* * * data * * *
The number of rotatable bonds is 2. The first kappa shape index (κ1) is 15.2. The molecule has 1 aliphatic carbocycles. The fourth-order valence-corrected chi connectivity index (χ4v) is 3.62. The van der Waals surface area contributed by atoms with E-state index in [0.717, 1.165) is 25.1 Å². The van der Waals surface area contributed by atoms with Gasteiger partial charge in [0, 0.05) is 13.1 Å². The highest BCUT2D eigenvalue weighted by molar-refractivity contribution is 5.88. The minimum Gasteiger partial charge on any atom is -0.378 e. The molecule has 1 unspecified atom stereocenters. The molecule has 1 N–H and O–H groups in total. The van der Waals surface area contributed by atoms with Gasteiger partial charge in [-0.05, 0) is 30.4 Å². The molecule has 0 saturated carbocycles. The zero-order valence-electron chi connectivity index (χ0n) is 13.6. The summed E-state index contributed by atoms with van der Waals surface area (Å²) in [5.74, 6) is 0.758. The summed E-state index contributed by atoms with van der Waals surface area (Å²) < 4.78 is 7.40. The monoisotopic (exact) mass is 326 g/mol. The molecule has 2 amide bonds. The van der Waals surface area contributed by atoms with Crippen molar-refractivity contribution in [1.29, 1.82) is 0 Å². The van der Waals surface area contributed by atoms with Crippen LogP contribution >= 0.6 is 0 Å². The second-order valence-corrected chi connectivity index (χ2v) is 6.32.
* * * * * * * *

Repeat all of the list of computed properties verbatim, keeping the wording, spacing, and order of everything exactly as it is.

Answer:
The number of rotatable bonds is 2. The first kappa shape index (κ1) is 15.2. The molecule has 1 aliphatic carbocycles. The fourth-order valence-corrected chi connectivity index (χ4v) is 3.62. The van der Waals surface area contributed by atoms with E-state index in [0.717, 1.165) is 25.1 Å². The van der Waals surface area contributed by atoms with Gasteiger partial charge in [0, 0.05) is 13.1 Å². The highest BCUT2D eigenvalue weighted by molar-refractivity contribution is 5.88. The minimum Gasteiger partial charge on any atom is -0.378 e. The molecule has 1 unspecified atom stereocenters. The molecule has 1 N–H and O–H groups in total. The van der Waals surface area contributed by atoms with Gasteiger partial charge in [-0.05, 0) is 30.4 Å². The molecule has 0 saturated carbocycles. The zero-order valence-electron chi connectivity index (χ0n) is 13.6. The summed E-state index contributed by atoms with van der Waals surface area (Å²) in [5.74, 6) is 0.758. The summed E-state index contributed by atoms with van der Waals surface area (Å²) < 4.78 is 7.40. The monoisotopic (exact) mass is 326 g/mol. The molecule has 2 amide bonds. The van der Waals surface area contributed by atoms with Crippen molar-refractivity contribution in [1.29, 1.82) is 0 Å². The van der Waals surface area contributed by atoms with Crippen LogP contribution >= 0.6 is 0 Å². The second-order valence-corrected chi connectivity index (χ2v) is 6.32.